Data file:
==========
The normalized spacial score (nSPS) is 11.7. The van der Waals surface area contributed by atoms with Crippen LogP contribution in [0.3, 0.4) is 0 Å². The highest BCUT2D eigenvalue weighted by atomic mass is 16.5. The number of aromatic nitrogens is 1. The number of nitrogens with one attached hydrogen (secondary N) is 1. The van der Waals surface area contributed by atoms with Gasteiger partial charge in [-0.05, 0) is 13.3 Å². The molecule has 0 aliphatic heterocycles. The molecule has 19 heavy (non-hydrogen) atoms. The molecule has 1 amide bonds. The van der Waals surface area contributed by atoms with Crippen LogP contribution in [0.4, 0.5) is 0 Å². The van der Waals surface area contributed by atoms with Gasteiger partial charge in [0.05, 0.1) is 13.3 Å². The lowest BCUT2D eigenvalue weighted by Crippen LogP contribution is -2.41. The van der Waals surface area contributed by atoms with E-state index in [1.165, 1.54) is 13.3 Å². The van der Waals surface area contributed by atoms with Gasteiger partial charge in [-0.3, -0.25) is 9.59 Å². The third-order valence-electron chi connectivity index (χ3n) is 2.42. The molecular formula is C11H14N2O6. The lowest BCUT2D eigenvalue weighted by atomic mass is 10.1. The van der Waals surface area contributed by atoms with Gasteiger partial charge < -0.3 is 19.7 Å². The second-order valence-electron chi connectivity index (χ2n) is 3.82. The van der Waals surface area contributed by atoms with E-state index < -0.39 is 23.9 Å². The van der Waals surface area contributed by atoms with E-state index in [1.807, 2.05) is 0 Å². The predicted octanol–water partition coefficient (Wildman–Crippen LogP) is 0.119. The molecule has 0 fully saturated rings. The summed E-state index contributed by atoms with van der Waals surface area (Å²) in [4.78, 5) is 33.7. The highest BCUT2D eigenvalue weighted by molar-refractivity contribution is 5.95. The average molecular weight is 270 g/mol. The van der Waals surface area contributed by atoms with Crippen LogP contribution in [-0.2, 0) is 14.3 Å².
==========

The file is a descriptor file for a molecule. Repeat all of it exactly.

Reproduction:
The normalized spacial score (nSPS) is 11.7. The van der Waals surface area contributed by atoms with Crippen LogP contribution in [0.3, 0.4) is 0 Å². The highest BCUT2D eigenvalue weighted by atomic mass is 16.5. The number of aromatic nitrogens is 1. The number of nitrogens with one attached hydrogen (secondary N) is 1. The van der Waals surface area contributed by atoms with Gasteiger partial charge in [-0.05, 0) is 13.3 Å². The molecule has 0 aliphatic heterocycles. The molecule has 19 heavy (non-hydrogen) atoms. The molecule has 1 amide bonds. The van der Waals surface area contributed by atoms with Crippen LogP contribution in [0.4, 0.5) is 0 Å². The van der Waals surface area contributed by atoms with Gasteiger partial charge in [0.05, 0.1) is 13.3 Å². The lowest BCUT2D eigenvalue weighted by Crippen LogP contribution is -2.41. The van der Waals surface area contributed by atoms with E-state index in [1.165, 1.54) is 13.3 Å². The van der Waals surface area contributed by atoms with Gasteiger partial charge in [-0.3, -0.25) is 9.59 Å². The third-order valence-electron chi connectivity index (χ3n) is 2.42. The molecular formula is C11H14N2O6. The lowest BCUT2D eigenvalue weighted by atomic mass is 10.1. The van der Waals surface area contributed by atoms with Gasteiger partial charge < -0.3 is 19.7 Å². The second-order valence-electron chi connectivity index (χ2n) is 3.82. The van der Waals surface area contributed by atoms with E-state index < -0.39 is 23.9 Å². The van der Waals surface area contributed by atoms with E-state index in [1.807, 2.05) is 0 Å². The predicted octanol–water partition coefficient (Wildman–Crippen LogP) is 0.119. The molecule has 0 fully saturated rings. The summed E-state index contributed by atoms with van der Waals surface area (Å²) in [4.78, 5) is 33.7. The highest BCUT2D eigenvalue weighted by molar-refractivity contribution is 5.95. The average molecular weight is 270 g/mol. The van der Waals surface area contributed by atoms with Crippen LogP contribution in [-0.2, 0) is 14.3 Å².